Synopsis from Goodreads:
Meet Eleanor Oliphant: She struggles with appropriate social skills and tends to say exactly what she’s thinking. Nothing is missing in her carefully timetabled life of avoiding social interactions, where weekends are punctuated by frozen pizza, vodka, and phone chats with Mummy. All this means that Eleanor has become a creature of habit (to say the least) and a bit of a loner.
But everything changes when Eleanor meets Raymond, the bumbling and deeply unhygienic IT guy from her office. When she and Raymond together save Sammy, an elderly gentleman who has fallen on the sidewalk, the three become the kinds of friends who rescue one another from the lives of isolation they have each been living. And it is Raymond’s big heart that will ultimately help Eleanor find the way to repair her own profoundly damaged one.
Eleanor Oliphant Is Completely Fine is the story of a quirky yet lonely woman whose social misunderstandings and deeply ingrained routines could be changed forever—if she can bear to confront the secrets she has avoided all her life. But if she does, she’ll learn that she, too, is capable of finding friendship—and even love—after all.
As insufferable as Eleanor would be in real life, it is impossible not to love her. She has this quirky innocence behind her rough exterior that makes you just want to give her a big hug….although she probably wouldn’t want you touching her. As the story unfolds, it becomes clear that Eleanor suffered great verbal abuse and maltreatment from her mother. While many people speculate that Eleanor might have Asperger’s, I disagree with this theory. I think her anti-social skills are simply a lack of witnessing healthy human relationships. When these relationships ARE modeled by Sammy and Raymond, she quickly accepts them. An Asperger’s patient wouldn’t do that.
What I Liked:
It blows my mind that this is a debut novel. Honeyman did an amazing job of making Eleanor both lovable and insufferable, hilarious and humorless, and intelligent yet naive. And, let’s be honest….who among us haven’t wanted to look at our co-workers and roll our eyes at some point?
I would split this novel into two parts in my mind: Before and After Eleanor’s Break Down. The beginning of the book is light & airy, making you crave Eleanor’s dry wit white simultaneously loving her reinvention. My favorite line of the book came from her trip to the hair salon, where she looked up at the hair dresser and said, “’You’ve made me shiny, Laura,’ I said. I tried to stop it, but a litter tear ran down the side of my nose. I wiped it away with the back of my hand before it could damped the ends of my new hair. ‘Thank you for making me shiny.’” I think a lot of women can relate to Eleanor here, where ONE makeover or haircut stops your negative self-talk for just a moment and you see YOURSELF as beautiful. It is these excerpts that make the book feel like a romantic comedy. and you’re just waiting for Reece Witherspoon to before you.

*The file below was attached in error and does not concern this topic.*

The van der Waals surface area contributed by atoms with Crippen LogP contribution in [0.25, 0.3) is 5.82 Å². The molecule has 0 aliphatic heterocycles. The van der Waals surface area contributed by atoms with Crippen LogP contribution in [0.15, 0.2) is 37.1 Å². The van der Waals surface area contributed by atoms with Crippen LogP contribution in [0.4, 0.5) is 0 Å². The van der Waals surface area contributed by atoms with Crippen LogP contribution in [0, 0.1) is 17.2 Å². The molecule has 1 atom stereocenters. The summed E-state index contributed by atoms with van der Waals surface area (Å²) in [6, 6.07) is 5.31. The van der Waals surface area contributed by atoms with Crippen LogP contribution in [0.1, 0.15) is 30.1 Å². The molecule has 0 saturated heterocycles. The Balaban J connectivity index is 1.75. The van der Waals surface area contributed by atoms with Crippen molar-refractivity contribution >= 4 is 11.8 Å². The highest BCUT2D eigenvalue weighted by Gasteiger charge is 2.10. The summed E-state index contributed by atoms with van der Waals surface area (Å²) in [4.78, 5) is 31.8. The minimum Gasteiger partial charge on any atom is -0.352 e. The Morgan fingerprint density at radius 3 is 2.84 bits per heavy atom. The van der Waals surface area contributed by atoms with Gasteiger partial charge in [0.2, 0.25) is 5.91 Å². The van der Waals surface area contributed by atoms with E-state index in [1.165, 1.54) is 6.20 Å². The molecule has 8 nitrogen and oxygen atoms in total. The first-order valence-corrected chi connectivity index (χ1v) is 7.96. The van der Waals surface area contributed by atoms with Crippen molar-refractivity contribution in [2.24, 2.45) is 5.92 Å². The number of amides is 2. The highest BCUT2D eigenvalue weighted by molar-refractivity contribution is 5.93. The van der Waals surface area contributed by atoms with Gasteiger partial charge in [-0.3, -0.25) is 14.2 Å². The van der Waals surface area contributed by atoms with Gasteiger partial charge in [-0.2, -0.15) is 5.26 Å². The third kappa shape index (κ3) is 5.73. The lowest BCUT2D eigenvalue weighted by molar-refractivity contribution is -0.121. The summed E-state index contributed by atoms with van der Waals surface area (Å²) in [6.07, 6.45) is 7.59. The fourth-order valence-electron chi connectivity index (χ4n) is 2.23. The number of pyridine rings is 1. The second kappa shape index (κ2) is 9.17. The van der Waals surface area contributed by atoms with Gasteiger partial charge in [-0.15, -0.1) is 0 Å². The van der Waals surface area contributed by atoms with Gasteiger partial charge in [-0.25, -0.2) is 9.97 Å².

After the breakdown, the tone of the book changes somewhat. Eleanor’s behavior in the first part of the book seemed quirky. Those same behaviors in the second half take on a darker feeling, and you see Eleanor for what she is— a deeply troubled, depressed alcoholic. But, Eleanor had to reach rock bottom so that she could rise from the ashes, and the is exactly what she did. As she begins to enjoy the warmth of human interaction, learns that caring for others feels good (especially when it’s a cuddly black cat that is as abused and no-nonsense as you are), and experiences unconditional love and care from a good friend, you truly see Eleanor as a phoenix rising. The world is now her oyster.
What I didn’t like:
Really, there is not much I didn’t like. I guess I missed some of the dry humor that was in the first half, but that’s more of me being nitpicky in my criticism.
Would I recommend this book:
I will gush to people about this book. It’s a lighthearted read that surprisingly deals with heavy issues like parental abuse, alcoholism, and even brief mentions of physical and sexual abuse. Overall, though, you feel like you are walking alongside Eleanor as she deals with her social awkwardness and tries to reinvent herself. Whether our pasts are as dark as Eleanor’s, we all have moments that we wish to put behind us. More than anything, “Eleanor Oliphant is Completely Fine” is a celebration of a humanity’s ability to address and overcome those tough moments and emerge stronger than ever before.